The Order Management Software Search: 3 Considerations

By
Monica Orrigo
July 1, 2015

Order management technology, a comprehensive solution that includes mobile order writing, web order management, Business-to-Business (B2B) eCommerce and back office integration, is changing the game for wholesale IT and the industry at large. IT is the logical leader in vetting, evaluating, and championing sales order management technology while also giving senior leadership the literacy needed to understand what to look for beyond a simple list of features. Let’s take a closer look at the case for sales order management technology, and what IT teams should look for in a solution.

The Case for Order Management Software

Most wholesale businesses operate with established accounting and ERP systems, from SMB software like QuickBooks to complex, enterprise-level systems like SAP and Oracle. While these backend systems serve as a kind of transaction “ledger,” where businesses can track events that have already occurred (like outgoing inventory or incoming payments), there’s less emphasis on using technology to power the real world conversations between the brand and the customer, as well as the transactions that are either in progress or set to occur in the future. With this conspicuous lack of investment in improving the front end of the business, thick product catalogs, heavy samples, complex line sheets, and carbon paper order forms serve as sales reps’ only tools, and back office teams have devised complex workaround to accommodate paper-based ordering––a situation all too familiar for many wholesale IT professionals. Some reps scan and email their orders or resort to entering information into Excel. Others type orders directly into an ERP system, while some find themselves searching for a fax machine after a long day on the road. In the back office, customer service teams are often too overwhelmed by data entry to provide any kind of proactive service to customers. Order errors are common, and even simple order processing can take weeks. Costs rise, and both sales reps and customers end up with a poor experience. In this context, more and more IT teams are taking advantage of integrated, off-the-shelf sales order management solutions to give sales teams the real-time information they need to close more deals, with data flowing automatically to and from existing back office systems to eliminate data entry. In turn, customers are given the ability to log onto an online store at their convenience to find product information and place wholesale orders, making decisions with more flexibility and strategic insight than ever before.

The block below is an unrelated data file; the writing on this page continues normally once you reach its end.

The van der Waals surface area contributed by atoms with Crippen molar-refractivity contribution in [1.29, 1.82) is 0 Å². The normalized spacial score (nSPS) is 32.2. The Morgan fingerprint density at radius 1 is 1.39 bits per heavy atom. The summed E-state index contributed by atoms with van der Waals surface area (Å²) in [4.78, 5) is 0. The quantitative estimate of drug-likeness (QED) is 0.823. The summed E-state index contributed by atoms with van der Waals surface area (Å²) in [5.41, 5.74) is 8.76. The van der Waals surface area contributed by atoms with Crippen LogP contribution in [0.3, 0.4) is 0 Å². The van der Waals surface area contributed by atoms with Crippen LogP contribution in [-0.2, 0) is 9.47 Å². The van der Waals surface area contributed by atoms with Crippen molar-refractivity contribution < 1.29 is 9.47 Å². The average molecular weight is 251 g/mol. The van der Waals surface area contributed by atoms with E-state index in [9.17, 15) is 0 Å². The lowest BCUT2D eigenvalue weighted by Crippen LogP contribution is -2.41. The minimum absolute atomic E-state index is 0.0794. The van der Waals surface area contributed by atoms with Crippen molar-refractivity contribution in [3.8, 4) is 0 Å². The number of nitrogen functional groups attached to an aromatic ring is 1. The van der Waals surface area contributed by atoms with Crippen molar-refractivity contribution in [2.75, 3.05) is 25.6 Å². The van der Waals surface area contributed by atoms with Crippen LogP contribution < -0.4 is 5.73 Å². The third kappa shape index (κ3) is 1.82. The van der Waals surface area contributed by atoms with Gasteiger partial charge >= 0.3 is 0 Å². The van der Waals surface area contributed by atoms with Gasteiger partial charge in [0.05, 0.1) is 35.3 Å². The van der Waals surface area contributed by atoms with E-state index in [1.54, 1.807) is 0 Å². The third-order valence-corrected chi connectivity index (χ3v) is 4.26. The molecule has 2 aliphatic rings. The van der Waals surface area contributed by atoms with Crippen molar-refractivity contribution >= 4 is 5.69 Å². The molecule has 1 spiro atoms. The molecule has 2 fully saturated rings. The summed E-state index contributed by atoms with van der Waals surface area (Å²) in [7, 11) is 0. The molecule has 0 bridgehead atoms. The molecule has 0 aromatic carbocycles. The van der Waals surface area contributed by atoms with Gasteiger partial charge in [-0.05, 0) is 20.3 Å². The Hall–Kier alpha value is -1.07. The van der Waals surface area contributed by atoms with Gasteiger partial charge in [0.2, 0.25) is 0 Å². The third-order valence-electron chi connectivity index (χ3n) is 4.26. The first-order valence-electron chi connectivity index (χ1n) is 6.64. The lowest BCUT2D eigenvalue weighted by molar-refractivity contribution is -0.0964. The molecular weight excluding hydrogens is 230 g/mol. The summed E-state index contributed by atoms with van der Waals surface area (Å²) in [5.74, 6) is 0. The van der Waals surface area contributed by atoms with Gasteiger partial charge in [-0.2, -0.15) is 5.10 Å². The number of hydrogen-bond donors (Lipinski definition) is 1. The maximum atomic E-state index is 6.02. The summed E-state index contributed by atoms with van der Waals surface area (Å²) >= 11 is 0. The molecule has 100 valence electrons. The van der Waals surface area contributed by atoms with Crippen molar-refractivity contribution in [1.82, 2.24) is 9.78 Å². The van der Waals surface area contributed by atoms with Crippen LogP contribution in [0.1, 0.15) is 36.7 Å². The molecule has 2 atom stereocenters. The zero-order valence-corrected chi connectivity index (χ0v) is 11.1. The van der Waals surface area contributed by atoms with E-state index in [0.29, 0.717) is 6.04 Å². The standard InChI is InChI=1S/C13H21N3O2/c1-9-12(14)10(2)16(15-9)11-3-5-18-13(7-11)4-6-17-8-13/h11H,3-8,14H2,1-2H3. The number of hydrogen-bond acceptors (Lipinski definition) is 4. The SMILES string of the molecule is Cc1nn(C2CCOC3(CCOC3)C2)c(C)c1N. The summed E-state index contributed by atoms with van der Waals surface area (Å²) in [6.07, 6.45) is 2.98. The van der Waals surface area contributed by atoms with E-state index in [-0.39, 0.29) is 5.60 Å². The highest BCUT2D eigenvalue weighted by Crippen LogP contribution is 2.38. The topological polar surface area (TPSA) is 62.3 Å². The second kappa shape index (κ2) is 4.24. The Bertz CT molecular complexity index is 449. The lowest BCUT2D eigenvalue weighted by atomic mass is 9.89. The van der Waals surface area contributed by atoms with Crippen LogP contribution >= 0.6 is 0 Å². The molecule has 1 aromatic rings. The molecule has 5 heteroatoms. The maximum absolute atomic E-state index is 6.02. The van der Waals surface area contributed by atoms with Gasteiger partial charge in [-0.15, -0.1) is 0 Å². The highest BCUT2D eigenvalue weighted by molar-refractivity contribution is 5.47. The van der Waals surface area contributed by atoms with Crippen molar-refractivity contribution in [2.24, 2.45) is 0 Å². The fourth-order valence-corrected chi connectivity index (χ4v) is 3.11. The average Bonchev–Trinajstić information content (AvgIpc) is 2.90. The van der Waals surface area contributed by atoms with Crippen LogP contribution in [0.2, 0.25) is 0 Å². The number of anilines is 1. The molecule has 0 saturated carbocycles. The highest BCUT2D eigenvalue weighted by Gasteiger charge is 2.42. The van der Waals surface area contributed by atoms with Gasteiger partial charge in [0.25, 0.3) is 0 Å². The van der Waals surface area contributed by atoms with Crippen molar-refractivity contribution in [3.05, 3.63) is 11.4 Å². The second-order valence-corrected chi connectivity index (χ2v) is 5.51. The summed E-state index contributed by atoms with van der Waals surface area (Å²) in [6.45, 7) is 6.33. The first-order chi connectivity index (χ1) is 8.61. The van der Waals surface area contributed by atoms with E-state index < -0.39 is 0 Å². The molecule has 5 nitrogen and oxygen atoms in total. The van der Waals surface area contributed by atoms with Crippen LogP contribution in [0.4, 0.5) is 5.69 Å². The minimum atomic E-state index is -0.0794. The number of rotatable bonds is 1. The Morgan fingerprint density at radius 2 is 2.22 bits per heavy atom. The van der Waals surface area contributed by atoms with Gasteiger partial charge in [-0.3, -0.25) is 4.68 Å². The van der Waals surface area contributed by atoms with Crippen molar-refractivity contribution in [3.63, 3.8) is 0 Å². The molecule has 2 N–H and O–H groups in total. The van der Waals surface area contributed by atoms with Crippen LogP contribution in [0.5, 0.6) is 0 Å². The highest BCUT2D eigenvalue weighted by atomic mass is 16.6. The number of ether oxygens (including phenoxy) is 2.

Order Management Software Vetting Process: 3 Important Considerations

1. Usability An obvious but important point, the usability of a sales order management platform is mission-critical to a successful rollout. As a platform used on a daily basis by sales reps, customer service, operations teams, and customers (in the case of B2B eCommerce), it must provide an intuitive user experience that simplifies implementation and encourages adoption. The main goal here is not only to make it easier for buyers to buy and sellers to sell, it is also to engender self-sufficiency among reps, administrators, and customers to prevent IT from becoming burdened by support questions. 2. Reliability Reliability is a straightforward, but often overlooked concept. Reliability means that the application does its job without unexpected behaviors that confuse or prevent the user from doing their work. Organizations will sometimes ask for a pilot period for a handful of accounts in order to evaluate reliability. If they manage to get through a couple weeks without serious problems, they consider the solution reliable and due diligence done. In actuality, however, the real test begins after the pilot is over. Once the technology is fully rolled out, the dataset will scale quickly with the addition of more products, customers, and/or inventory data, and the last thing IT teams want to deal with is constant application crashes. 3. Scalability After an initial deployment with a full user base and product/customer datasets, the next primary concern is scalability. As more deals are closed and the organization grows, order data will begin to dwarf customer and product data to become the primary scaling challenge. For traditional web-apps, this is not a problem. The server-side databases that power accounting systems and eCommerce can handle huge datasets without breaking a sweat. On the mobile side, however, this can be an issue. While people tend to think of mobile app development as a simple prospect, the technical challenge of making an iPad handle a database at the same scale as a traditional accounting system is immense, and requires deep mobile-first engineering excellence on the part of the software vendor. Working with a vendor who can wring every shred of performance out of the mobile Operating System is 100% necessary to delivering a scalable sales experience in the field. Scalability is also a primary reason why companies choose SaaS over custom solutions, which may be able to handle low volume initially, but become unusable or require extensive, complex upgrades and maintenance as the business grows. The key question to have in mind when evaluating vendors is this: do they have a track record of onboarding and supporting larger teams––with larger customer and inventory databases––over a period of years that shows they can scale? If not, it’ll be a rude awakening a year down the road when the chosen solution cannot handle the true volume of the business, forcing IT to unwind the processes, user habits, and investments they’ve already made.